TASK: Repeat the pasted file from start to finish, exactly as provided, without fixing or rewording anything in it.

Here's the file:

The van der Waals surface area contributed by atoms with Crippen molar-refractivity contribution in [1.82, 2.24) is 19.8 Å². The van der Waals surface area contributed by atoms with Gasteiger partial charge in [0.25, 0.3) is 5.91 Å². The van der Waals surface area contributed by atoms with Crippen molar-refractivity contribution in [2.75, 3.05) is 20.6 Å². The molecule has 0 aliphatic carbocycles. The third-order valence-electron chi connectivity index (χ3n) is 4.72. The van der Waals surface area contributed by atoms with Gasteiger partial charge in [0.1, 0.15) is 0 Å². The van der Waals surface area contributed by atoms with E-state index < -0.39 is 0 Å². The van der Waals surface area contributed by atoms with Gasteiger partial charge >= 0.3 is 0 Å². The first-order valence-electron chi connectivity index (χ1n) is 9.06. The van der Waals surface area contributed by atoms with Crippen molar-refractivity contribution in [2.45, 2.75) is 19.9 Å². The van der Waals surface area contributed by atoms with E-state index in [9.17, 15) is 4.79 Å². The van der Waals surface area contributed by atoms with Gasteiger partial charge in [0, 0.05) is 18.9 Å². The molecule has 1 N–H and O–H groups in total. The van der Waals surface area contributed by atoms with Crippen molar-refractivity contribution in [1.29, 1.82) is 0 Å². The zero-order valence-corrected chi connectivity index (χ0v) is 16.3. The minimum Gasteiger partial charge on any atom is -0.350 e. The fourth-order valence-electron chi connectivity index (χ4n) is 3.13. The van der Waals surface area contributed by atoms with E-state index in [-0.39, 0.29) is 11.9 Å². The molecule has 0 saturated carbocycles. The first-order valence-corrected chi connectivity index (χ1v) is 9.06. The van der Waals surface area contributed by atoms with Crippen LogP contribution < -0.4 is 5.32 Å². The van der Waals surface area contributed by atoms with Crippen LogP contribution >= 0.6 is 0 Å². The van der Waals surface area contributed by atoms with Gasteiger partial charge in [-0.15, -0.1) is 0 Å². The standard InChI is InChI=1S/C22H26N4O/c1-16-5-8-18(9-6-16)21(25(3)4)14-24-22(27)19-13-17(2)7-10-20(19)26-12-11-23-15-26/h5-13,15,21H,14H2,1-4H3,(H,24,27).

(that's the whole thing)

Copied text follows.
The van der Waals surface area contributed by atoms with Crippen molar-refractivity contribution in [1.82, 2.24) is 19.8 Å². The van der Waals surface area contributed by atoms with Gasteiger partial charge in [0.25, 0.3) is 5.91 Å². The van der Waals surface area contributed by atoms with Crippen molar-refractivity contribution in [2.75, 3.05) is 20.6 Å². The molecule has 0 aliphatic carbocycles. The third-order valence-electron chi connectivity index (χ3n) is 4.72. The van der Waals surface area contributed by atoms with Gasteiger partial charge in [0.1, 0.15) is 0 Å². The van der Waals surface area contributed by atoms with E-state index < -0.39 is 0 Å². The van der Waals surface area contributed by atoms with Gasteiger partial charge >= 0.3 is 0 Å². The first-order valence-electron chi connectivity index (χ1n) is 9.06. The van der Waals surface area contributed by atoms with Crippen molar-refractivity contribution in [2.45, 2.75) is 19.9 Å². The van der Waals surface area contributed by atoms with E-state index in [9.17, 15) is 4.79 Å². The van der Waals surface area contributed by atoms with Gasteiger partial charge in [0, 0.05) is 18.9 Å². The molecule has 1 N–H and O–H groups in total. The van der Waals surface area contributed by atoms with Crippen molar-refractivity contribution in [1.29, 1.82) is 0 Å². The zero-order valence-corrected chi connectivity index (χ0v) is 16.3. The minimum Gasteiger partial charge on any atom is -0.350 e. The fourth-order valence-electron chi connectivity index (χ4n) is 3.13. The van der Waals surface area contributed by atoms with E-state index in [-0.39, 0.29) is 11.9 Å². The molecule has 0 saturated carbocycles. The first-order valence-corrected chi connectivity index (χ1v) is 9.06. The van der Waals surface area contributed by atoms with Crippen LogP contribution < -0.4 is 5.32 Å². The van der Waals surface area contributed by atoms with Crippen LogP contribution >= 0.6 is 0 Å². The van der Waals surface area contributed by atoms with Gasteiger partial charge in [-0.15, -0.1) is 0 Å². The standard InChI is InChI=1S/C22H26N4O/c1-16-5-8-18(9-6-16)21(25(3)4)14-24-22(27)19-13-17(2)7-10-20(19)26-12-11-23-15-26/h5-13,15,21H,14H2,1-4H3,(H,24,27).